Many variations of silenced Sten guns were also developed. British interest in silenced weapons began in 1940 when British Commandos demanded a quiet gun for eliminating lone sentries during covert raids. Initially they were issued silenced Thompsons made by RSAF Enfield, but these were too heavy and expensive to deploy in any numbers. When the Sten Mk.II appeared, Enfield developed a suppressed model called the Mk.IIS. It was designed by a Polish exile who was now serving with the Special Operations Executive, Lt. Kulikowski. The suppressor consisted of a series of metal cups wrapped around and in front of the barrel, with a rubber plug at the end. When the weapon was fired, the gases seeped out the sidewall of the barrel and their energy dissipated. The bullet traveled through the metal cups and penetrated the plug, which prevented the gases from escaping. These metal cups were encased in a perforated jacket which was surrounded by an additional jacket.
Prototype Mk.IIS. The silencer contained 24 baffles. With so much weight at the front end and so little in the stock, it would have been awkward to handle.
The Sten Mk.IIS. The most successful silenced weapon of World War II.
The Mk.IIS was issued to Commandos, the SOE, and other British special forces units, as well as resistance fighters across Europe. It was designed to be fired in single shots. Reportedly, the sound of the bolt was louder than the gunshot itself. The main drawback of the Mk.IIS was that it had an effective range of only 100 meters.
Sten Mk.II with an SOE-made silencer and basic wooden stock, issued to special agents in France.
The Sten Mk.VI. Basically the Mk.IIS principle applied to the Sten Mk.V. It replaced the Mk.IIS late in the war.
Late in the war, the Mk.V Sten was successfully silenced using a similar principle and this model was called the Mk.VI. It did not see as much use as the Mk.IIS but was probably, all factors considered, the best silenced weapon of the war. It was succeeded by the Sterling L34A1 silent submachine gun.
Late April 1941: It’s the final stages of the Battle of Greece – while the
Battle of Crete has yet to come. Athens has fallen to the advancing German
troops on April 27. Commonwealth forces
are evacuated towards Crete and Egypt from several points in Southern Greece,
in what seems like a repetition of Dunkirk. Late in the evening of April 27, a
small Royal Navy force comprising the cruiser HMS Ajax and three destroyers rescues thousands of British troops from
Porto Rafti and Rafina, and starts heading south.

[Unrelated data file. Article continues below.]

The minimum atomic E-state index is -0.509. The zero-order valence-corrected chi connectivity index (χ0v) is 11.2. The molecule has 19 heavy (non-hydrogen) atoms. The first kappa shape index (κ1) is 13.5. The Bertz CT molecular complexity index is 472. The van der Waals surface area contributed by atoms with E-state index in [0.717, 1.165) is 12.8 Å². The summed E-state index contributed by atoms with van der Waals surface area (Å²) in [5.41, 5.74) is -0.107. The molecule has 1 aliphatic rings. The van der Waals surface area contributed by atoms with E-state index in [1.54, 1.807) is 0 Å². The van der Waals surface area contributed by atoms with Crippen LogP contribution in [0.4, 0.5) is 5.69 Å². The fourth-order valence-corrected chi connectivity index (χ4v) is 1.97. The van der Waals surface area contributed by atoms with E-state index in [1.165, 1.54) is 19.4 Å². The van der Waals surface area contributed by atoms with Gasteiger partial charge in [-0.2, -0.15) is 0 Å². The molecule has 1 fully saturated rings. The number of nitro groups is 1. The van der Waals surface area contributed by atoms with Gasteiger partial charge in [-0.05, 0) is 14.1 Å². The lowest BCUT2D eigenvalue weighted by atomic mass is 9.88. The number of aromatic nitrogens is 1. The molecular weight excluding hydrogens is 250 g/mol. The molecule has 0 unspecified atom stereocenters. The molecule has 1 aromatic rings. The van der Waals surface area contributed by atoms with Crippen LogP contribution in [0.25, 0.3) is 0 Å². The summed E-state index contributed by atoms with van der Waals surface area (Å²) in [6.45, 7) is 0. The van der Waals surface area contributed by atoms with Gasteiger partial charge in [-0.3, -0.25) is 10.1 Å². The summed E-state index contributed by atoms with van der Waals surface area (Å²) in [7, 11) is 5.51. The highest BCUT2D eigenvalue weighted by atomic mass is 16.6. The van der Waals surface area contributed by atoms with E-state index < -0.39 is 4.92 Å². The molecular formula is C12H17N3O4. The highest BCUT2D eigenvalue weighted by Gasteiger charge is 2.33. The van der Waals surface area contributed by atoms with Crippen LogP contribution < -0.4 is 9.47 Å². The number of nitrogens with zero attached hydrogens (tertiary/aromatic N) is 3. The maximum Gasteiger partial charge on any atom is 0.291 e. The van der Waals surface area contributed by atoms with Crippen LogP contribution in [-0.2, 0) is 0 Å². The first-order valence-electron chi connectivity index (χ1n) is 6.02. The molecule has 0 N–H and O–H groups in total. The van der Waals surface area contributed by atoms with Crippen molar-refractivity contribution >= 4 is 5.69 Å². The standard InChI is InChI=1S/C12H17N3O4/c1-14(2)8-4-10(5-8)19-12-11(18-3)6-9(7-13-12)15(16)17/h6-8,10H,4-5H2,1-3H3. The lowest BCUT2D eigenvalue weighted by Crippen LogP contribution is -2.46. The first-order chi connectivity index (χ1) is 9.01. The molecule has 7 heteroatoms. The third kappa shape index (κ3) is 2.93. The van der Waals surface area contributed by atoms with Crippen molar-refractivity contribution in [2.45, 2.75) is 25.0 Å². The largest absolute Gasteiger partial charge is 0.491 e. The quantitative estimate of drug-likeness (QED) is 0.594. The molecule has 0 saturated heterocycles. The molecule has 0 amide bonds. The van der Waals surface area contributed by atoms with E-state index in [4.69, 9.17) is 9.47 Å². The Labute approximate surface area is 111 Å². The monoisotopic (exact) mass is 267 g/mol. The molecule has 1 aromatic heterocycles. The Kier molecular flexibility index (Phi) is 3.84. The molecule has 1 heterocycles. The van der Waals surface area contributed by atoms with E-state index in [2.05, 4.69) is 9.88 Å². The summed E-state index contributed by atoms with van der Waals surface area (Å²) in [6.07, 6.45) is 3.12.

According to Shores & Cull, Air
War for Yugoslavia, Greece, and Crete, 1940-1941, pg. 303: “With dawn on 28 April three Blenheim fighters [the
Mk.IVF “fighter” version of the Bristol Blenheim Mk.IV bomber] from 203 [RAF] Squadron approached to escort
the vessels, but while lowering their undercarriages and flashing the letter of
the day [in order to be identified as friendlies], they were nonetheless fired
on by one of the destroyers. No damage was initially reported, but a few
minutes later Pilot Officer P.J.
Gordon-Hall in L9044 reported to
the formation leader that his starboard engine had caught fire and he was returning to Crete. A mile and a half
short of Retimo [Rethymno] the
aircraft, having lost height steadily, came
down in the sea, where Gordon-Hall was trapped in his seat. Sergeant Poole,
the navigator, just managed to free him as the
Blenheim slipped beneath the waves, both then climbing into the dinghy
which the gunner had released. The trio then began paddling for the shore, but while still a mile out, they were
surprised to be met by a Greek soldier who had swum out to aid them. Passing a
rope aboard the dinghy, he proceeded to tow them to shore!”
Blenheim L9044 was salvaged
from the sea off Rethymnon, in July 1996, by the Hellenic Air Force Museum.
(It was HAF Museum’s second underwater salvage operation – the first being that
of Bristol Blenheim Mk.I “L1434” from Lake Prespa, in 1993.]
HAF Museum, Tatoi, Greece, August 2016.
Rethymnon, Crete, Greece, July 10, 1996 – the moment L9044 emerges from the
sea. Scanned from an original print of the photo taken by a member of the HAF
Museum salvage party (most probably Mr. K. Semos), given to me by a mutual friend
(photos from this roll of film have already appeared here and there, so I hope
the original photographer won’t mind me posting this here).
British and American tankers in Lindera before the joint attack of the German city of Brachelen (Brachelen). On the road — a column of British tanks “Churchill” (Mk.IV Churchill), right — the American tank M4A3 “Sherman” 701-th tank battalion of the U.S. army.
German tank Pz.Kpfw. VI Ausf. E (Sd.Kfz. 181), with the tail number “131” of the 1st company of the 504 battalion of heavy tanks (1. Kompanie/Schwere-Panzer-Abteilung 504), 21 April 1943, was damaged and captured during the battle with infantry tanks Mk.IV Churchill (Infantry Tank Mk.IV “Churchill”) of the 4th company of the 48th Royal tank regiment (4 Troop of the 48th Royal Tank Regiment) on the hill of Jaffa Jebel (Djebel Djaffa in Tunisia During the battle the Pz.Kpfw. VI Ausf. E destroyed two tanks Mk.IV “Churchill”. Returning fire, he received three rounds of 6-pounder guns of the British tanks. The first shell hit the bottom of the barrel and the rebound went under the tower, zakoniv its course. The second hit had in the eye of the tower. The third in Luke loader. Machine, in violation of the order was left by the crew is not compromised. The British also retreated. The next day, climbing the hill, they captured a tank. Subsequently, the car was shown to king George VI and Prime Minister Winston Churchill.
Currently the Pz.Kpfw. VI Ausf. E is the tank Museum in Bovington (Dorset, South West England) and is the only existing instance.